EGI GPS: The Stars are Bright for the Future of Navigation

GPS in space

The defense industry has always depended on navigational technology to address security risks of various magnitudes, from border protections to monitoring international territorial agreements. Likewise, global commercial industries such as aviation, maritime, geosciences and logistics, among many others, depend on navigational advancements to develop and deliver products and services that meet their customers’ requirements.

Today’s modern navigational system utilizes two advanced systems: inertial and satellite to create what is currently the most powerful simulation and detection tool available – the EGI GPS (Embedded GPS Inertial).

No Stopping Navigation Technology

Understanding EGI entails a knowledge of GNSS (global navigation satellite system) which has advanced navigational technology. GNSS consists of all existing equipment that receives and processes signals from multiple satellite systems, notably the GPS (Global Positioning System).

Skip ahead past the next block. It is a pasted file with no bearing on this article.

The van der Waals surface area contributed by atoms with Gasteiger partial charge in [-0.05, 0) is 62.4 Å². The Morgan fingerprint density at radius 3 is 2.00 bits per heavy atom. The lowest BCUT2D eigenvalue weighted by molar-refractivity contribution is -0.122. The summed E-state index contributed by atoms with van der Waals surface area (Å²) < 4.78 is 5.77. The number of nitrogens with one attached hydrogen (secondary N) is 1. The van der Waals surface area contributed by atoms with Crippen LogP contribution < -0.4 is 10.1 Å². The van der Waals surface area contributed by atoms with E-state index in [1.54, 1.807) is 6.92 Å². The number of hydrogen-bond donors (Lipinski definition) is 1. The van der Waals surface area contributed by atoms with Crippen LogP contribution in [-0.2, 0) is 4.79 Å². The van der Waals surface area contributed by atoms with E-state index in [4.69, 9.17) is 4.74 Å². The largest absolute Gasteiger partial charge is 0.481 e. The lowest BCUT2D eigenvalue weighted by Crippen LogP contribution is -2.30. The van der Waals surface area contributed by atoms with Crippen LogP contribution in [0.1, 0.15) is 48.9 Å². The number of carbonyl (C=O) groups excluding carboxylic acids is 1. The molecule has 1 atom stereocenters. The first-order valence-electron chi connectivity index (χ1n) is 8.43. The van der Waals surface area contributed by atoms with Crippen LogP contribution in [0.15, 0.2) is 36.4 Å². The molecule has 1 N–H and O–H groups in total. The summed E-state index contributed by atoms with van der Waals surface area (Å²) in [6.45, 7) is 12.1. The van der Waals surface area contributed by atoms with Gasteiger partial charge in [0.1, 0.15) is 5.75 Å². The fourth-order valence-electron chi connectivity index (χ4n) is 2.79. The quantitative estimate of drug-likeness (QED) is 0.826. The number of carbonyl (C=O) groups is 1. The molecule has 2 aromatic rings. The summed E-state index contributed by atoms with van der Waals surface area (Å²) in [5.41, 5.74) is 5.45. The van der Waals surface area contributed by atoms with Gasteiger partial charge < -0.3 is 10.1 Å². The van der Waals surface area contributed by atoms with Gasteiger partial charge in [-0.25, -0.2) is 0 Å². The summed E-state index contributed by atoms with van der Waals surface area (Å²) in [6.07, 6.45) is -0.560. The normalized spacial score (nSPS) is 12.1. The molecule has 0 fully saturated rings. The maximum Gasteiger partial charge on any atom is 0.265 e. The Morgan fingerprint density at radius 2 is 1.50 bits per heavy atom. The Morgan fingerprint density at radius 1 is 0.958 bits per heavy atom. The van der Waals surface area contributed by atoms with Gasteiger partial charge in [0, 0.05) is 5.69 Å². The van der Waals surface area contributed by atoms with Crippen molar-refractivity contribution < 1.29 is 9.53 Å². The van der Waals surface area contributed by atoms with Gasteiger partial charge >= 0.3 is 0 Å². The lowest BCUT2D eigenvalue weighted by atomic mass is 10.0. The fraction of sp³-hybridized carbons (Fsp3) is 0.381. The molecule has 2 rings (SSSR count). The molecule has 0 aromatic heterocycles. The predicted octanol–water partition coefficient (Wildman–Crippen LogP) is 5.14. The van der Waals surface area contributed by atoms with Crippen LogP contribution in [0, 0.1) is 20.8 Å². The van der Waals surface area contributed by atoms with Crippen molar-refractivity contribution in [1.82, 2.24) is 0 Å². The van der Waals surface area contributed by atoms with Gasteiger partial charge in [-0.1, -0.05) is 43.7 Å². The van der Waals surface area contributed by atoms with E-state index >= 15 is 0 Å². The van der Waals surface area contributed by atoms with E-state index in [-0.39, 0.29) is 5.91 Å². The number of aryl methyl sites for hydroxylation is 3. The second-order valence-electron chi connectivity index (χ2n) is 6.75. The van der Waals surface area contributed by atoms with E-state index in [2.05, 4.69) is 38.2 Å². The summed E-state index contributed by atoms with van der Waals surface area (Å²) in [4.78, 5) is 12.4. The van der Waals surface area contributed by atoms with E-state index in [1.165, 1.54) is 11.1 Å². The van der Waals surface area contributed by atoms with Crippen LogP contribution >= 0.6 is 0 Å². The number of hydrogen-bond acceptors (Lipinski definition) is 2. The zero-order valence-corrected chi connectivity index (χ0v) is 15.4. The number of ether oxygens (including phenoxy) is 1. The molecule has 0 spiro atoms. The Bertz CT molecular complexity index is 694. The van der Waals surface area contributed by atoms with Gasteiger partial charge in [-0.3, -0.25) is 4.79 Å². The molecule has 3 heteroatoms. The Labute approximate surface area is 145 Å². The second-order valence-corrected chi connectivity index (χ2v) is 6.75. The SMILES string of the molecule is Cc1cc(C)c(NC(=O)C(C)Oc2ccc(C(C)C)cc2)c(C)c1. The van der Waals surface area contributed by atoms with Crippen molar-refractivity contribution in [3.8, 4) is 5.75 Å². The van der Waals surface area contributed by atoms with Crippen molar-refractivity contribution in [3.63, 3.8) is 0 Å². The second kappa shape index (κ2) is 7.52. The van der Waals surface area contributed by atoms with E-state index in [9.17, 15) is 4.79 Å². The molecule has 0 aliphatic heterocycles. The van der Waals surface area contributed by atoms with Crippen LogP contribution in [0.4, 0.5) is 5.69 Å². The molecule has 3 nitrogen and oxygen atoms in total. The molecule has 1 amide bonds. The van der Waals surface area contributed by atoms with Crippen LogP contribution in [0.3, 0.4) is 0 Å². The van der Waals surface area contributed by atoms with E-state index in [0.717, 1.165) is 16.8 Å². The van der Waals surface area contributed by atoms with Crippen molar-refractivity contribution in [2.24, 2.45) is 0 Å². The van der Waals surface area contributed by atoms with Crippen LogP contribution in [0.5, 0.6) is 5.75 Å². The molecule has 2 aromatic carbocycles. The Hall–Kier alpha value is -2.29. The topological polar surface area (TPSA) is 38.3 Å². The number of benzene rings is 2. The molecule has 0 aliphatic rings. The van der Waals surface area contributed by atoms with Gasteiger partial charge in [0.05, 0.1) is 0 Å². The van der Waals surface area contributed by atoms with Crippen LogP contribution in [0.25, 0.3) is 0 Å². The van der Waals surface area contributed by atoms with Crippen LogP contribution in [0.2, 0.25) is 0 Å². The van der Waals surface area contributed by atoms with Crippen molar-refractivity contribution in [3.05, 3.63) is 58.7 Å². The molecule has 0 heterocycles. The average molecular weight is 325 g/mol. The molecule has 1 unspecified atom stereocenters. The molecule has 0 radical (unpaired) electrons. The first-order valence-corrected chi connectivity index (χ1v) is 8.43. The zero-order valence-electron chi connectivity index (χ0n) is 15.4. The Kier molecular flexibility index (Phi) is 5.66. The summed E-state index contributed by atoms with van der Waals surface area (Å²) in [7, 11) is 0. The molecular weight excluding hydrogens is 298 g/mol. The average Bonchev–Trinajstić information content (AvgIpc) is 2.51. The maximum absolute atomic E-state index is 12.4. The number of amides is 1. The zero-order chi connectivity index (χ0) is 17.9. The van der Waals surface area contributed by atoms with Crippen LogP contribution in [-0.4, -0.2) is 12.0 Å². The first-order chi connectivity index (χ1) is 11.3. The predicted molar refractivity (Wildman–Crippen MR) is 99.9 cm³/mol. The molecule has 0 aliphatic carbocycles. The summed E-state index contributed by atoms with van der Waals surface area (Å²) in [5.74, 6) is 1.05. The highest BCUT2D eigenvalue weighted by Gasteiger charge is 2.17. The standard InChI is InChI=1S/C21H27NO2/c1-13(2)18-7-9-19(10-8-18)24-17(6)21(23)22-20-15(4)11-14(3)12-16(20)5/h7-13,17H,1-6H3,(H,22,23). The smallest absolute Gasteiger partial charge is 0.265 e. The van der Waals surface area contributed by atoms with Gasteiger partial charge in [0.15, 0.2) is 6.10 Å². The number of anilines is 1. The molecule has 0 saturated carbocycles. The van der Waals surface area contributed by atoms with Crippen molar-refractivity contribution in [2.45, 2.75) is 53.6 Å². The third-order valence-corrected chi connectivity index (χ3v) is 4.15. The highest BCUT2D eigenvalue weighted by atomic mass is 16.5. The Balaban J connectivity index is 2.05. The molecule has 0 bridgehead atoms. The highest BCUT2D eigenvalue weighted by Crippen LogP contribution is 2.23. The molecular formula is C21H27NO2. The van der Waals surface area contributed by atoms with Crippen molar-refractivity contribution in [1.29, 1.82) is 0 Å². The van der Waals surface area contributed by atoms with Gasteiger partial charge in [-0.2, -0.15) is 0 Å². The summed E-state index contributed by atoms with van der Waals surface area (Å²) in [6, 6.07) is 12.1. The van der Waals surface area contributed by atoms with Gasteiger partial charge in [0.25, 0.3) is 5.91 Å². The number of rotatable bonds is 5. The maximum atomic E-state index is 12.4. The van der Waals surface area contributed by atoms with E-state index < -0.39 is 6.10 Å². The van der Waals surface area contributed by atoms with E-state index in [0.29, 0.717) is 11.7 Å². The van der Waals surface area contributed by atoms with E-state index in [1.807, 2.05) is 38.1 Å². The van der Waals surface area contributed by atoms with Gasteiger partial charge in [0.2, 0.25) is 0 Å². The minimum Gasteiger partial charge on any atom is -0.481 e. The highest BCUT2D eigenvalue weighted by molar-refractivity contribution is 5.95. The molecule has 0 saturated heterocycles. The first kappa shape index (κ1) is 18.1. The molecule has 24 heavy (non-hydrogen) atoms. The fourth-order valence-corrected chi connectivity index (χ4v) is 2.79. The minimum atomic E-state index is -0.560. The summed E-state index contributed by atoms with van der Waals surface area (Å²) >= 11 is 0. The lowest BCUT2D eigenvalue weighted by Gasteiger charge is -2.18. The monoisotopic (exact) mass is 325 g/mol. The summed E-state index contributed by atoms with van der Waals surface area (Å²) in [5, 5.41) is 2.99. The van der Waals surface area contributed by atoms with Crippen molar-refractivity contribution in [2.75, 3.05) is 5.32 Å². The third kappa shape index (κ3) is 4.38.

Like the INS, relying only on GPS is not enough to meet the challenges of navigational demands. On its own, GPS is constantly augmented with other technologies to make it as powerful and useful as it can be. On the possibility that GPS is down, experts have developed the EGI GPS (Embedded GPS Inertia), combining inertial sensors of with satellite signals and enabling navigation in GPS-denied environments.

Busting the Bugs: Location Inaccuracies

EGI GPS complements the capabilities of the pioneering INS (Inertial Navigation System) which utilizes a computer, accelerometer (senses motion) and gyroscope (senses rotation) to pinpoint an object’s position, direction and speed of movement. INS can succumb to integration drifts which are slight errors in acceleration and velocity measurements (due to changes in an object’s position and speed and in the lessened sensibility of sensors and receivers). These drifts can be addressed and corrected when you combine the inertial system with satellites.

The EGI structure combines an inertial unit (gyroscope-based ring laser) with a powerful multi-channel GPS receiver. With this, the EGI delivers three navigation solutions: inertial navigation only, GPS only and a mix of GPS/INS solution. As it is, the EGI offers a lightweight yet more accurate navigation and guidance unit for all industries that rely on precise location, movement tracking and object orientation to deliver a variety of services and products that translate to convenience and enjoyment for everyone.

Today, EGI is used in guided missiles, spacecraft, aircraft and submarines to deliver more accurate positional data for various purposes. Leading players in EGI GPS and GNSS manufacturing as a whole includes major aerospace and defense technology firms.